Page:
I have had dogs my entire adult life. Big hairy dogs, lean and mean dogs, a dog with one eye, a dog with three legs, and a dog with the IQ of a turnip, but all of my dogs have been adopted from a shelter.

He is the dog that will be tucked in my heart forever.

October is Dog Adoption Month, and I encourage you to think about adopting. If you are on the fence about getting a dog, or if you are poised to plunk down a giant down payment for a pedigree dog, please visit your local shelters first. Shelter dogs sometimes come with fuzzy backgrounds, nonexistent medical records and questionable lineage. They might be overly fearful, painfully shy, or just plain bonkers for a couple of weeks, but after a little work and patience on your part, they might be the love of your life.

Three of our adopted dogs stand out, in very DIFFERENT ways.

There was Sasha. Sasha was an Austrian Shepherd (and anyone who has had one of them has just pushed back from the table and said, “Oh man… buckle up”). That is why her previous family gave her up. She was a working dog, not a cuddling dog. Sasha was all business. She had a job, and she was going to do it. You want a dog to run with you for miles without a leash, she was your girl. You want a dog that would obey a sit/stay command forever, call on Sasha. Weave pole – pfff – she could do them with her eyes closed. Agility courses… kid’s stuff. But while Sasha had the obedience and house manners of royalty, Sasha liked no one but me. She was a one-owner dog. If I was standing, she would shadow me like a furry bodyguard. If I was sitting, she sat beside me like I was a mafia don and she was my soldier. She was there to serve and protect. I heard, “Your dog creeps me out,” more than once from our houseguests. She made them uncomfortable because she would sit beside me and just stare at them like she was drilling lasers into their soul. When Sasha went to the Great Weave Pole Park in the sky, it was like I had lost my great protector.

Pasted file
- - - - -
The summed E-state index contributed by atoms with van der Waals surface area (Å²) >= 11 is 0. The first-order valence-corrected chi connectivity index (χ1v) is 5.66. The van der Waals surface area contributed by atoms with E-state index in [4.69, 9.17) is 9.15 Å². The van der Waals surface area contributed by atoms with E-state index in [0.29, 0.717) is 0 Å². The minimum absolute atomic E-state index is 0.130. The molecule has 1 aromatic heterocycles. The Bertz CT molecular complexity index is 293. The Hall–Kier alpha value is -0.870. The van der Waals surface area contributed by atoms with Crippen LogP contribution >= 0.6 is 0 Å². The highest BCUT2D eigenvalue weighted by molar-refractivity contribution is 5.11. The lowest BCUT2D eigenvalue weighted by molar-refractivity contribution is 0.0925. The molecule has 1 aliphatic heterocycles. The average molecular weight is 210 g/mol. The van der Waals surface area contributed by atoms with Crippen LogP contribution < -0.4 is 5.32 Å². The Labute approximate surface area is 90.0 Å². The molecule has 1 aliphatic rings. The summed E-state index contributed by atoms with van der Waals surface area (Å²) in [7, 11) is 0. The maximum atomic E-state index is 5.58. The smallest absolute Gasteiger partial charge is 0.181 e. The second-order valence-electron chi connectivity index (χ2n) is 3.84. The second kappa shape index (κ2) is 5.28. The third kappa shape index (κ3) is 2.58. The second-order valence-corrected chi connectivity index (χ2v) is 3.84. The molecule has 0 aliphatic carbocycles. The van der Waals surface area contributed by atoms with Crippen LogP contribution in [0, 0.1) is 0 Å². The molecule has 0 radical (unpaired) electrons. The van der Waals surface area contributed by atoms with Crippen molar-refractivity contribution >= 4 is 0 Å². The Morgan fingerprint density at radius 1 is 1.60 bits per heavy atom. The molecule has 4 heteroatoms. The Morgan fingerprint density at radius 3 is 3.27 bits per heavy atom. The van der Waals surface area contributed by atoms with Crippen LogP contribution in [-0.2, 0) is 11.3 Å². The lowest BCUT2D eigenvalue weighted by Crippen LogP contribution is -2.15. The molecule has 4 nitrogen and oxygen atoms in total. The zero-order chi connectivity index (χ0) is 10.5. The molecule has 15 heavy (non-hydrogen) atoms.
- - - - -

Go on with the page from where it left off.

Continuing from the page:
If you’ve always been a dog owner, I think you will agree that there is always a favorite dog somewhere in your life. For me, that dog is my McCoy. We adopted McCoy after he had been found with a collar so tightly embedded in his skin, it had to be surgically removed. After he recovered, he moved in with us, and he was wonderful. For the first few weeks, he crept around our house probably thinking, “If I am good, they won’t make me leave.” And he was so good. He was also patient and devoted, and he was a comfort.

He was in our lives when our children were little, and when I would get up for the nighttime feedings, I heard his toenails as he followed me from my bed to the crib… click click click click. He didn’t miss one feeding. He and I walked every morning, and when our day was done, he and I cuddled on the couch every night. He is the dog that will be tucked in my heart forever. I miss him and wish I had my McCoy back… but alas I don’t. We now have Cooper… (sigh).

Cooper, who we adopted from Peaceable Kingdom on Macarthur Road, came to us as a whopping 150 pounds and NO house manners. Prior to Peaceable Kingdom swooping in and rescuing him, he had lived his life chained to a concrete slab in the heart of a rough part of a city. So when he entered our house, it was like we had adopted a rodeo bull. He just crashed through everything. Since he’s so big, he would jump up and demolish any food that was left on the counter, I would find him passed out and lounging on the furniture like he was a fraternity brother, and the first night he jumped up on our bed, I woke up thinking a VW bug had fallen from the sky. But after time, patience (a lot of p-a-t-i-e-n-c-e) and love, we got those kinks worked out. Except for one. Cooper is either on or off. There is no idling with Cooper; there is no neutral.

He is either barking ferociously at things that he sees EVERY day or he’s zonked out. Every day, the mail truck throws him into frenzy, and then he has to take a nap. The UPS truck, same. He despises it then must nap. He levitates from hysteria when he sees a squirrel, a rabbit, trash cans, a jogger, a leaf falling, grass growing – you name it, and then he slips into a sleep coma.

He is a giant, furry, slobbery, stubborn mess. I have gone through 3 vacuums because of him. We spend heaps of money feeding the behemoth. And I have fallen on my rump more than once while walking him because when he sees a cat, he just takes off like the locomotive he is.

But when I see our daughter using him as a pillow when she reads or my son in the backyard playing catch with him, it makes it all worth it.

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